Furnished apartments, short term rentals, temporary housing… they’re the bane of my life.
Sometimes I’ve got it very wrong. I’ve rented a cottage that turned out to be ridden with damp and cat poo in the UK, and a blinged up villa with a disco hot tub, but without water, in Angola. Our Chile home also came with its quirks.
I wish I’d met a guy called Martijn Schneider. Martijn is founder of Housing Agent, a directory of relocation consultants, realtors and housing experts for expats worldwide. In this post he shares his tips for finding the perfect abode overseas…
How do I rent a house abroad?
Start researching the country, city and property market as soon as possible. Every country does things differently. Rules, laws and regulation can even differ from city to city within the same country.
Also, go via a relocation agent or realtor. The process of buying or renting a home is very cultural. If you negotiate the rent price on your own and you don’t fully understand the local culture and rental market, the landlord might be offended with your initial offering and won’t rent the property to you. The landlord may consider it too much hassle to translate the rental contract into English, or deal with a foreigner who doesn’t understand the local process.
What is the best website for finding a short term rental? How can I tell if it’s a scam?
Every country and city is very different. The market is huge.
To avoid dealing with less trustworthy portals check the look-and-feel of the website. Does it have great photos, 360 degree videos, perhaps multiple language options, and a client rating system?
Secondly, does the agency work nationwide or only cover local properties? Smaller local sites are fine, but be sure to check it’s not just a fake website or scam.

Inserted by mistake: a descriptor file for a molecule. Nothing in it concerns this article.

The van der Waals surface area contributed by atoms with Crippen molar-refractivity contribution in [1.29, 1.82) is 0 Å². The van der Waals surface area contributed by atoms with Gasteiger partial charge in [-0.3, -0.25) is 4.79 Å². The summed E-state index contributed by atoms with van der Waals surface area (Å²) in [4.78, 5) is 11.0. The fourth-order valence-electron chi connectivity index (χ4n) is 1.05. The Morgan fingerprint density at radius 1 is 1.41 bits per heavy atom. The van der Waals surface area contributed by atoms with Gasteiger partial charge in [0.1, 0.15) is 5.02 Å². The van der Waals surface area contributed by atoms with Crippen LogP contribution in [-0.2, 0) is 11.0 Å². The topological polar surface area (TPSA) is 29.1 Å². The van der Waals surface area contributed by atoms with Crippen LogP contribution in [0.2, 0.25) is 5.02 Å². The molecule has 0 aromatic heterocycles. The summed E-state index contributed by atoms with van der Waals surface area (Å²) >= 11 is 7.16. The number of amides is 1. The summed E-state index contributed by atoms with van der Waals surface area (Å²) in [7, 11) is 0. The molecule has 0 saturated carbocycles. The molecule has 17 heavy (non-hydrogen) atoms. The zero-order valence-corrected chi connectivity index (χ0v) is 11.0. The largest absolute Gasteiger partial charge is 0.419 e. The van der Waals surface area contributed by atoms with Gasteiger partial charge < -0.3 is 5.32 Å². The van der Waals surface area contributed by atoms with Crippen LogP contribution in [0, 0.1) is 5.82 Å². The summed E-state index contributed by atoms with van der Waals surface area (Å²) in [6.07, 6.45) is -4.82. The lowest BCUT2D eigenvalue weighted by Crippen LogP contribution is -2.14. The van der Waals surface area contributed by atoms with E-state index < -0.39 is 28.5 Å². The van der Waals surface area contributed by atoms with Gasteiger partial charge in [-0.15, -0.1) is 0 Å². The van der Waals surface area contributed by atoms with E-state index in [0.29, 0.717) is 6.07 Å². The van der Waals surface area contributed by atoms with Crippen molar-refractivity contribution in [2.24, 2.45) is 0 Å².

Always Google the portal name; don’t just click on the website. Take your time to read through reviews.
Finally, trust your instinct. If the offer seems to good to be true, chances are it is.
What does a furnished apartment include?
I always tell a landlord that an expat comes with a suitcase of clothes and toiletries only. The landlord should provide all the other household items.
The landlord should provide a full set of bed linen and bedding, bath towels and a fully equipped kitchen. There should be a good, clean set of kitchen utensils, including cutlery, crockery, pots and pans.
Tenants should definitely do a thorough check before signing a lease. There are also a few tricks that I would do which include:
Bedding: look, test and smell the mattress and pillows. Check for stains as well as general wear and tear. Always bring or buy a set of bed linen.
TV: Most tenants I work with tend to prefer watching via Netflix and online. If this is the same for you, check the TV has enough USB inputs for a laptop, Apple TV, or game stations. If there is no smart TV, you can ask to make it part of the deal. Many landlords are positive to these kind of upgrades.
Should I use an agent to find a short term rental?
Of course I wholeheartedly recommend using an agent. An experienced agent comes with insider knowledge. They can spot all sorts of useful things — from how warm your home will be in winter, to what your neighbours will be like.
A great agent doesn’t just find you the perfect house. They can help you set your utilities up and walk you through your contract. They have the expertise of someone who’s had years of handling deals in your city, and they make that knowledge work for you.